US media is reporting that top Spanish separatist leaders traveled to Moscow and met with several senior Russian intelligence figures shortly before they were involved in setting up a secretive new protest group. According to the New York Times report, the group disrupted operations at Barcelona’s airport and cut off a major highway linking Spain to northern Europe:
September 3, 2021 In the spring of 2019, an emissary of Catalonia’s top separatist leader traveled to Moscow in search of a political lifeline. […] In Moscow, the emissary, Josep Lluis Alay, a senior adviser to the self-exiled former Catalan president Carles Puigdemont, met with current Russian officials, former intelligence officers and the well-connected grandson of a K.G.B. spymaster. The aim was to secure Russia’s help in severing Catalonia from the rest of Spain, according to a European intelligence report, which was reviewed by The New York Times. […] It is unclear what help, if any, the Kremlin has provided to the Catalan separatists. But Mr. Alay’s trips to Moscow in 2019 were followed quickly by the emergence of a secretive protest group, Tsunami Democratic, which disrupted operations at Barcelona’s airport and cut off a major highway linking Spain to northern Europe. A confidential police report by Spain’s Guardia Civil, obtained by The Times, found that Mr. Alay was involved in the creation of the protest group.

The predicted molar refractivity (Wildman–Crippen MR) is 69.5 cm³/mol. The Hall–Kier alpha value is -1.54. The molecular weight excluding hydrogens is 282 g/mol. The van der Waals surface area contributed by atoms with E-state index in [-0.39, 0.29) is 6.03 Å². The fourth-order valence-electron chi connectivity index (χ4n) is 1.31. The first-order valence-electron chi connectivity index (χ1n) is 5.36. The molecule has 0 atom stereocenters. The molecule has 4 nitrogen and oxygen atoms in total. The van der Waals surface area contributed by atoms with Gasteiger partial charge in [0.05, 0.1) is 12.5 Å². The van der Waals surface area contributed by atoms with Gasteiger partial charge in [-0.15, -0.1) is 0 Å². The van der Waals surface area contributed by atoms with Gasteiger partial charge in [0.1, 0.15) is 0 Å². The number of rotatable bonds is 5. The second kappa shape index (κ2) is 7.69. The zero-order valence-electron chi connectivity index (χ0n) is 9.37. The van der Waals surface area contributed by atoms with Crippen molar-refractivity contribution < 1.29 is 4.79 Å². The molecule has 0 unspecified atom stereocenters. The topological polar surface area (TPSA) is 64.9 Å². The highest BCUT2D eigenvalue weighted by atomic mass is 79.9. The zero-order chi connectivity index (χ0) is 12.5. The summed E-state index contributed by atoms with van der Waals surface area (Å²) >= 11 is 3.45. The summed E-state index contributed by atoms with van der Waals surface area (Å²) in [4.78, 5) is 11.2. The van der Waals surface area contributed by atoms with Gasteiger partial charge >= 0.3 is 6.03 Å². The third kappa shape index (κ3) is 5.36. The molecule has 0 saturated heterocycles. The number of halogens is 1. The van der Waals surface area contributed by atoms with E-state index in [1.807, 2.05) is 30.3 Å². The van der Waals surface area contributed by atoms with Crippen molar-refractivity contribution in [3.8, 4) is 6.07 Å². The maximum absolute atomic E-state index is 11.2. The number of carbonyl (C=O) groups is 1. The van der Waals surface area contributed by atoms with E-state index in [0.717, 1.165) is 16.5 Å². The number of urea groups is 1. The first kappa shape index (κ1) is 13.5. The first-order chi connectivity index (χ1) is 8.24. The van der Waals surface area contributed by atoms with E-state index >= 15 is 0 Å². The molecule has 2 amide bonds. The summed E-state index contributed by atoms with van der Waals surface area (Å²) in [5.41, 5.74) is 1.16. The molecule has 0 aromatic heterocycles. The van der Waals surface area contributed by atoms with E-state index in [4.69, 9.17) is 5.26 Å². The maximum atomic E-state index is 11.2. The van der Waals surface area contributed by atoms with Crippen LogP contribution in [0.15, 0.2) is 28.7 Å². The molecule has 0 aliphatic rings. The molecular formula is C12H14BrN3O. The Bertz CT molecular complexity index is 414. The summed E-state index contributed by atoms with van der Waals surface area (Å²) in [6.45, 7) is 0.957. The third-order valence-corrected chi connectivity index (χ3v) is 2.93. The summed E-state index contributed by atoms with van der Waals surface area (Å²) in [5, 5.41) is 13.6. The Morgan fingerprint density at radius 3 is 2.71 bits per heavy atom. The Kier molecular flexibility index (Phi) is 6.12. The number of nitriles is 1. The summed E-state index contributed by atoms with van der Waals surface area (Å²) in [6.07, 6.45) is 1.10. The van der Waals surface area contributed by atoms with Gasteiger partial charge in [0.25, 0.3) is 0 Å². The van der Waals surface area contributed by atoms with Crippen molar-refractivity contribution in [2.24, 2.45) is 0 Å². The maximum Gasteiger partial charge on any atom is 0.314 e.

Read the rest here.
The NYT report notes that according to a June 2020 intelligence report, Spanish separatist leader Alay sought financial and technical assistance from Russia for the creation of banking, telecommunications, and energy sectors separate from Spain. The report also says Alay met with several active Russian intelligence officers in Moscow and Barcelona.
Russia has a long history of backing separatist and ultra-nationalist movements in Europe as a means to destabilize and undermine Western institutions such as NATO and the European Union. Recent GIOR reporting on Russia’s cultivation and support for far-right and divisive political movements in the West has included:
- In September, we reported that Russia is cultivating and supporting far-right groups in Bosnia and Serbia that operate under the guise of humanitarian aid.
- In August, we reported that far-right European parliamentarians (MEPs) are acting as agents of Russian influence in the center of European power.
- In April, we reported on the attempts by far-right UK figure Tommy Robinson to cultivate relationships with Russia.